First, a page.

“I already had an image of what gay people were like. They were sinners who had turned from God and had an ‘agenda’ to mainstream their perverse lifestyle. I didn’t actually know any gay people, but I had seen them in video footage of Pride parades, where they were dressed in outrageous outfits or wearing next to nothing at all, and I knew that they engaged in all kinds of deviant sexual practices. I had nothing in common with people like that, so how could I be gay?”
Justin’s own story didn’t fit the narrative with which he had been presented. And this single story proved truly dangerous in his life, as it does in the lives of many other LGBT people who are told by their pastors and parents that their sexuality represents deliberate rebellion against God and that if they would just try hard enough, they can be delivered from this "deviant" lifestyle."
Justin expresses frustration with many of the testimonies with which he was exposed, where men spoke of being “delivered” from homosexuality—which they tended to define not as same sex attraction, but as engaging in gay sex with multiple partners outside of marriage—only to learn that many of these men were in fact still attracted to other men. But their pictures were splattered across brochures and Web sites as examples of how gay people can change.
Indeed, my alma mater, a conservative Christian college that has shied away from bold conversations around homosexuality, will be hosting Christopher Yuan as a chapel speaker next semester. Yuan’s testimony is about how he indulged in a promiscuous, drug-fueled lifestyle with multiple same-sex partners and contracted HIV until encountering Christ and turning his life around.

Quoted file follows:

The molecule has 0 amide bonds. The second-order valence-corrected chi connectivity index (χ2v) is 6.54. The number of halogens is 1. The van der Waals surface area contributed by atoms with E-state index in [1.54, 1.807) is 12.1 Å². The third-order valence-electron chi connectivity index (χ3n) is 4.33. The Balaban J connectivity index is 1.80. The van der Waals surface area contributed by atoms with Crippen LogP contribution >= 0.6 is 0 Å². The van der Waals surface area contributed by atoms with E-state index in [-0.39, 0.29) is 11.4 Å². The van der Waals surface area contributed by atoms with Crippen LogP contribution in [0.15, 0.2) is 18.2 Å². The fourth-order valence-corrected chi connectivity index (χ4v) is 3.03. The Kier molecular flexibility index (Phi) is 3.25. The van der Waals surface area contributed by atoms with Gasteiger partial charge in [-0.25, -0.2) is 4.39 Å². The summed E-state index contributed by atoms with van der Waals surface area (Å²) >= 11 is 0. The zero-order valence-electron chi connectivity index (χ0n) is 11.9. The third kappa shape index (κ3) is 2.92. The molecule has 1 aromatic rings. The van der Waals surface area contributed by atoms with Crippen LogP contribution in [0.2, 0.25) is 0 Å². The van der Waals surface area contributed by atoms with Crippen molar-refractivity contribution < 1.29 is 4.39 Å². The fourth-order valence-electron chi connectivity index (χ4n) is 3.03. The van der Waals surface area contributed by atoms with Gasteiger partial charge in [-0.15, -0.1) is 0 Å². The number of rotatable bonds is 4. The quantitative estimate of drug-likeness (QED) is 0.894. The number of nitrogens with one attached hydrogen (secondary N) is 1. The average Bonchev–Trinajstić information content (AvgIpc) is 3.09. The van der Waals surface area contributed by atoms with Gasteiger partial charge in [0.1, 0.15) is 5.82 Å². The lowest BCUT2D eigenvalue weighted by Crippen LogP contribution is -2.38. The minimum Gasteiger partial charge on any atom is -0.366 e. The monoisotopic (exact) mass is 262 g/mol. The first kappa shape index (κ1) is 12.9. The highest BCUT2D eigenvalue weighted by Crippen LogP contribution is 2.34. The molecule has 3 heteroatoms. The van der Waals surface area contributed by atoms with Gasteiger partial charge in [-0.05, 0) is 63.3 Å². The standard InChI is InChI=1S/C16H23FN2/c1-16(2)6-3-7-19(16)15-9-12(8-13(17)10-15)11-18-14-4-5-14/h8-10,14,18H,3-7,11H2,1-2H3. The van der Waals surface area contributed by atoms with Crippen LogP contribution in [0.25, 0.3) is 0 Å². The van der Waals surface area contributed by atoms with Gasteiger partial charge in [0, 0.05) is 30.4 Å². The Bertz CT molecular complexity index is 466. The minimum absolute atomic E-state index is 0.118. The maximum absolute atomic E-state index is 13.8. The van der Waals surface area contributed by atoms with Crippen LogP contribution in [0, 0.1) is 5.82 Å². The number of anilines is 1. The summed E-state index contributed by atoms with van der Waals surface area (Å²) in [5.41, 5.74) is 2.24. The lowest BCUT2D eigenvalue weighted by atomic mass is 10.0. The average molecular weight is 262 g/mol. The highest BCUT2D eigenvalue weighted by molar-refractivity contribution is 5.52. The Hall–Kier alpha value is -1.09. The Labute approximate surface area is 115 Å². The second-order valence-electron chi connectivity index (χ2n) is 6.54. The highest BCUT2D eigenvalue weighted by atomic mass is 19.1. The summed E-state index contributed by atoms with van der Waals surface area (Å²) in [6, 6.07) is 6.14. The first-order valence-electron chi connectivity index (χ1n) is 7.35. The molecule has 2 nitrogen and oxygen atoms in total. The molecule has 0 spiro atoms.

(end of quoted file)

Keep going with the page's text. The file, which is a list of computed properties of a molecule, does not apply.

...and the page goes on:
Now, I don’t want to cast doubt on Yuan’s story; it’s an important one to hear. But I fear that if his remains the only story presented about what it means to be gay…or what it means to have HIV, for that matter….then it will continue to perpetuate the sort of stereotypes that prove seriously unhelpful in this conversation.
I love it when my friend Kimberly, a lesbian and fantastic writer, posts her “gay agenda” on Facebook. Here’s what she wrote yesterday: “As for the whole gay agenda thing, here's mine for tomorrow: tomorrow my agenda is to get up early enough for a walk with the dogs (plus make breakfast and pack lunches), get to work a little early, eat a healthy lunch (NO FRIES DAMNIT), pick up kids from school, make a nominally healthy dinner, help my wife get ready for travel, watch the day-after episode of The Walking Dead, read a little Nadia, write, pray, kiss my family good night and sleep to be ready to start all over again tackling the big fat gay agenda the next day.
Kimberly's point is that not all "gay lifestyles" look the same.
Can you imagine if people spoke of the “heterosexual lifestyle” and pointed to footage of women flashing their breasts at men to receive beads at Mardi Gras as the single example? Or if they spoke of the “heterosexual agenda” and used Miley Cyrus as the single spokesperson?
If it bothers us when atheists use Pat Robertson as evangelicalism’s “single story” or abusive churches as Christianity’s “single story,” then it should bother us when Butterfield’s story is used as the single story of what it means to be gay…particularly when, statistically, changes in orientation appear to be rare.
Of course, there is always a tendency to highlight and endorse the stories that fit most comfortably into our worldview. I am as guilty of this as anyone else. Whereas conservatives tend to ignore stories that suggest sexual orientation is not usually a choice, progressives tend to dismiss stories that suggest sexuality may be more fluid in some cases.
But anytime we take a single story and use it to make a statement about an entire group of people, we have to ask ourselves—who really has the agenda here?